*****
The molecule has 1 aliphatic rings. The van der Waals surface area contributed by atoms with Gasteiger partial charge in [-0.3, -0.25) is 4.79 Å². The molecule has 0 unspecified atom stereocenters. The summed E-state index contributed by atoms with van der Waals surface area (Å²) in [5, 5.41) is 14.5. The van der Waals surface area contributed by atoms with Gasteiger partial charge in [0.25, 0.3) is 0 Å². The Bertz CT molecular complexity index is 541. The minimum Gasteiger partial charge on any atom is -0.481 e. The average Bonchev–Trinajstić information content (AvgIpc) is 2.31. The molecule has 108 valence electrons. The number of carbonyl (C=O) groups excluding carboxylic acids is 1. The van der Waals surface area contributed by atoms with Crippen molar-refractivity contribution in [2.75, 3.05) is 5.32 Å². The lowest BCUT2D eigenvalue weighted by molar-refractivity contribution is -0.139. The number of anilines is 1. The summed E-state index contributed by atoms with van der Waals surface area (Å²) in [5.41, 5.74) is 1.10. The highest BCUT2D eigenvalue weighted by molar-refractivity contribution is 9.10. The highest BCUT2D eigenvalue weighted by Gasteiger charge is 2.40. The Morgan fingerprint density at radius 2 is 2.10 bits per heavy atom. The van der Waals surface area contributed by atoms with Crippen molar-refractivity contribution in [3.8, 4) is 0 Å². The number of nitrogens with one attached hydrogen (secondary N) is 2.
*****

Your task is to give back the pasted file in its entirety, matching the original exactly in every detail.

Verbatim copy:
The molecule has 1 aliphatic rings. The van der Waals surface area contributed by atoms with Gasteiger partial charge in [-0.3, -0.25) is 4.79 Å². The molecule has 0 unspecified atom stereocenters. The summed E-state index contributed by atoms with van der Waals surface area (Å²) in [5, 5.41) is 14.5. The van der Waals surface area contributed by atoms with Gasteiger partial charge in [0.25, 0.3) is 0 Å². The Bertz CT molecular complexity index is 541. The minimum Gasteiger partial charge on any atom is -0.481 e. The average Bonchev–Trinajstić information content (AvgIpc) is 2.31. The molecule has 108 valence electrons. The number of carbonyl (C=O) groups excluding carboxylic acids is 1. The van der Waals surface area contributed by atoms with Crippen molar-refractivity contribution in [2.75, 3.05) is 5.32 Å². The lowest BCUT2D eigenvalue weighted by molar-refractivity contribution is -0.139. The number of anilines is 1. The summed E-state index contributed by atoms with van der Waals surface area (Å²) in [5.41, 5.74) is 1.10. The highest BCUT2D eigenvalue weighted by molar-refractivity contribution is 9.10. The highest BCUT2D eigenvalue weighted by Gasteiger charge is 2.40. The Morgan fingerprint density at radius 2 is 2.10 bits per heavy atom. The van der Waals surface area contributed by atoms with Crippen molar-refractivity contribution in [3.8, 4) is 0 Å². The number of nitrogens with one attached hydrogen (secondary N) is 2.